People with untreated HIV can be at higher risk of a wide range of infection-related cancer types. The ageing of the population with HIV means that even in treated patients, cancer may soon become one of the leading causes of morbidity (illness) and mortality (death) in people with HIV. Recent research shows that immune deficiency is the probable explanation for the increased cancer risk; suggesting a broader than previously appreciated role for the immune system in the prevention of cancers related to infections.
For men who have sex with men, cellular changes in the genitals and anus, including those caused by the human papillomavirus (HPV) — the virus that causes warts — sometimes leads to anal cancer. This is more common in HIV-positive men and especially those with a low CD4 count.
For women, abnormalities in cervical cells, including those caused by HPV, and cervical cancer can occur regardless of HIV status. They are more common in women with HIV, and can be more invasive.
What can you do?
Cancer prevention is possible
Maintenance of optimal immune function through HIV treatment will prevent many HIV-associated cancers. How high we should aim in terms of CD4 cell counts is an unknown factor at this stage, but will hopefully be answered by currently planned studies of the early treatment of HIV infection.
Smoking cessation — the other top priority
Smoking can weaken your overall immune system — placing people with HIV who smoke at greater likelihood of getting some opportunistic infections and AIDS-defining illnesses in patients with a low CD4 count.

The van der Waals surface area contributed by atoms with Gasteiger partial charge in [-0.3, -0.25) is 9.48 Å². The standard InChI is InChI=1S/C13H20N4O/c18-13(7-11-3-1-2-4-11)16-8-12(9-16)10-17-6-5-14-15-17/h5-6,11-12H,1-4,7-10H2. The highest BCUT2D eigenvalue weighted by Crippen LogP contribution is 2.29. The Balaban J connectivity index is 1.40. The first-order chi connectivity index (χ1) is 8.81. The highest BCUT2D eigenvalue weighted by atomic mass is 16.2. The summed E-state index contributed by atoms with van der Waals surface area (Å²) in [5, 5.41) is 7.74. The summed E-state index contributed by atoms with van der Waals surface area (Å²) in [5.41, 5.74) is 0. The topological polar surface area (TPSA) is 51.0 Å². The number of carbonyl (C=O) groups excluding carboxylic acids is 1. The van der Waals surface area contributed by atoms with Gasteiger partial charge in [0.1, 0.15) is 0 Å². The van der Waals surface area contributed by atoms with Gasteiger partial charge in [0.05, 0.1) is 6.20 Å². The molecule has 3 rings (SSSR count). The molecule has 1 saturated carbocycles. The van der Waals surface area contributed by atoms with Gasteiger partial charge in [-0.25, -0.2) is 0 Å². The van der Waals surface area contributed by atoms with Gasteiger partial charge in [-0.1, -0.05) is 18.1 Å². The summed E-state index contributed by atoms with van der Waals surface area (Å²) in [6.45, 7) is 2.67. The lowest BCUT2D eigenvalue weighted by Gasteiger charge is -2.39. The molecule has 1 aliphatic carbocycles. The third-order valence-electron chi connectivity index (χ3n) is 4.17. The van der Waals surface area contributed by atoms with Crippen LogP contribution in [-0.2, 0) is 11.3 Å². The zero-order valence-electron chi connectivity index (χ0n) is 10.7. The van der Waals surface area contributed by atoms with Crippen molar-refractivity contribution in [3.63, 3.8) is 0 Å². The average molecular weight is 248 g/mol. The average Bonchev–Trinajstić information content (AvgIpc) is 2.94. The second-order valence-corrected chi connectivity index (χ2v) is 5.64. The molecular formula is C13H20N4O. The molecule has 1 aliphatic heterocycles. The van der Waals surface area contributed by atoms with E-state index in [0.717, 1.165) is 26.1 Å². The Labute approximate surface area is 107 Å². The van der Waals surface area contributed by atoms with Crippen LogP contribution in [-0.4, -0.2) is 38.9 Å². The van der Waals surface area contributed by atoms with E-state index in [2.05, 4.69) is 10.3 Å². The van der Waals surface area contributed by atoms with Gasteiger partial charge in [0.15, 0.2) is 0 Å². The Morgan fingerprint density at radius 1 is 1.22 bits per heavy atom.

Smokers who are HIV positive are much more likely to develop many of the conditions linked to smoking than those that are HIV negative, with most of these conditions rarely occurring among non-smokers.
People with HIV are also at significantly increased risk of heart disease, with HIV infection and ARV treatments already contributing to this increased risk. HIV-positive smokers are also at increased risk of different kinds of cancers.
If you smoke, then quitting is the single most effective way to improve your health.
Screening for the early detection of cancer is the same as it is for the general population, except for:
- men who have sex with men (those over 40 should talk to their doctor about getting an anal cancer check)
- women with HIV should get a pap smear every year.
Speak to your doctor for more information about these and other types of cancer you may be at higher risk of, and about whether a vaccination for HPV would be effective for you.